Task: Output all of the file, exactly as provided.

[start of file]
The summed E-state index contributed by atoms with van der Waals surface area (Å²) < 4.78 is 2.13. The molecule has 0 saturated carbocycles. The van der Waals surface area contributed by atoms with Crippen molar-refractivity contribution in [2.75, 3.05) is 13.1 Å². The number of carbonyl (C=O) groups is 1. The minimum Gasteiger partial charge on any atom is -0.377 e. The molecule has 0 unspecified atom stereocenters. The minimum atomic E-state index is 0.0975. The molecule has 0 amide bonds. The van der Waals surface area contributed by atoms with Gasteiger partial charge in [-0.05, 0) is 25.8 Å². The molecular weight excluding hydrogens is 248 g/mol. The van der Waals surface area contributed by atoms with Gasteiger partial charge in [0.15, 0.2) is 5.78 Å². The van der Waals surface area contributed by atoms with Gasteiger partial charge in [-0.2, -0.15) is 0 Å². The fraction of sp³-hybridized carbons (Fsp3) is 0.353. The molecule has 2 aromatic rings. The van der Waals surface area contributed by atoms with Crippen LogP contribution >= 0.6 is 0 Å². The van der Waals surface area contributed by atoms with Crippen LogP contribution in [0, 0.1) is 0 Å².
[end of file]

The summed E-state index contributed by atoms with van der Waals surface area (Å²) < 4.78 is 2.13. The molecule has 0 saturated carbocycles. The van der Waals surface area contributed by atoms with Crippen molar-refractivity contribution in [2.75, 3.05) is 13.1 Å². The number of carbonyl (C=O) groups is 1. The minimum Gasteiger partial charge on any atom is -0.377 e. The molecule has 0 unspecified atom stereocenters. The minimum atomic E-state index is 0.0975. The molecule has 0 amide bonds. The van der Waals surface area contributed by atoms with Gasteiger partial charge in [-0.05, 0) is 25.8 Å². The molecular weight excluding hydrogens is 248 g/mol. The van der Waals surface area contributed by atoms with Gasteiger partial charge in [0.15, 0.2) is 5.78 Å². The van der Waals surface area contributed by atoms with Gasteiger partial charge in [-0.2, -0.15) is 0 Å². The fraction of sp³-hybridized carbons (Fsp3) is 0.353. The molecule has 2 aromatic rings. The van der Waals surface area contributed by atoms with Crippen LogP contribution >= 0.6 is 0 Å². The van der Waals surface area contributed by atoms with Crippen LogP contribution in [0, 0.1) is 0 Å².